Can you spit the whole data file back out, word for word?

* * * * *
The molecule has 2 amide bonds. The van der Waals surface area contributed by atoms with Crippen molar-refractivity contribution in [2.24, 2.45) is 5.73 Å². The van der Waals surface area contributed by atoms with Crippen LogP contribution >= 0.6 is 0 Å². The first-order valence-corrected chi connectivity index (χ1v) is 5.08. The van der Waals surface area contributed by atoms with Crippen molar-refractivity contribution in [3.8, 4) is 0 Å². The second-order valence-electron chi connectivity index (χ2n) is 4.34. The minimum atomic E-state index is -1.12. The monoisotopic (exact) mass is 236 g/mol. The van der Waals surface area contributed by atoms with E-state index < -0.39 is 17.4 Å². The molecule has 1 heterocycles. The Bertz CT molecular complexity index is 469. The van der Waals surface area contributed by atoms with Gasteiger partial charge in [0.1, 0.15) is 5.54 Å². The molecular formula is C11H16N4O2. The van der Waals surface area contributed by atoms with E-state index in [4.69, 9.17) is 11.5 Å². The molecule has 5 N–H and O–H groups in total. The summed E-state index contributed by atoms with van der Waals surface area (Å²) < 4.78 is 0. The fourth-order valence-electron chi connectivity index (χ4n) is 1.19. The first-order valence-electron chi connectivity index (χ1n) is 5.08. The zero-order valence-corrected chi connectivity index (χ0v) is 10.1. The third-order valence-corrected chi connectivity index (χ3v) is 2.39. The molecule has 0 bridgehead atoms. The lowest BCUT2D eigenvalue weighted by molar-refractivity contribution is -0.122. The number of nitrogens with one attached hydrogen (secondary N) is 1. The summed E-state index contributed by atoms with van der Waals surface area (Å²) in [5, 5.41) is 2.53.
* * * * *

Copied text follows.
The molecule has 2 amide bonds. The van der Waals surface area contributed by atoms with Crippen molar-refractivity contribution in [2.24, 2.45) is 5.73 Å². The van der Waals surface area contributed by atoms with Crippen LogP contribution >= 0.6 is 0 Å². The first-order valence-corrected chi connectivity index (χ1v) is 5.08. The van der Waals surface area contributed by atoms with Crippen molar-refractivity contribution in [3.8, 4) is 0 Å². The second-order valence-electron chi connectivity index (χ2n) is 4.34. The minimum atomic E-state index is -1.12. The monoisotopic (exact) mass is 236 g/mol. The van der Waals surface area contributed by atoms with E-state index < -0.39 is 17.4 Å². The molecule has 1 heterocycles. The Bertz CT molecular complexity index is 469. The van der Waals surface area contributed by atoms with Gasteiger partial charge in [0.1, 0.15) is 5.54 Å². The molecular formula is C11H16N4O2. The van der Waals surface area contributed by atoms with E-state index in [4.69, 9.17) is 11.5 Å². The molecule has 5 N–H and O–H groups in total. The summed E-state index contributed by atoms with van der Waals surface area (Å²) < 4.78 is 0. The fourth-order valence-electron chi connectivity index (χ4n) is 1.19. The first-order valence-electron chi connectivity index (χ1n) is 5.08. The zero-order valence-corrected chi connectivity index (χ0v) is 10.1. The third-order valence-corrected chi connectivity index (χ3v) is 2.39. The molecule has 0 bridgehead atoms. The lowest BCUT2D eigenvalue weighted by molar-refractivity contribution is -0.122. The number of nitrogens with one attached hydrogen (secondary N) is 1. The summed E-state index contributed by atoms with van der Waals surface area (Å²) in [5, 5.41) is 2.53.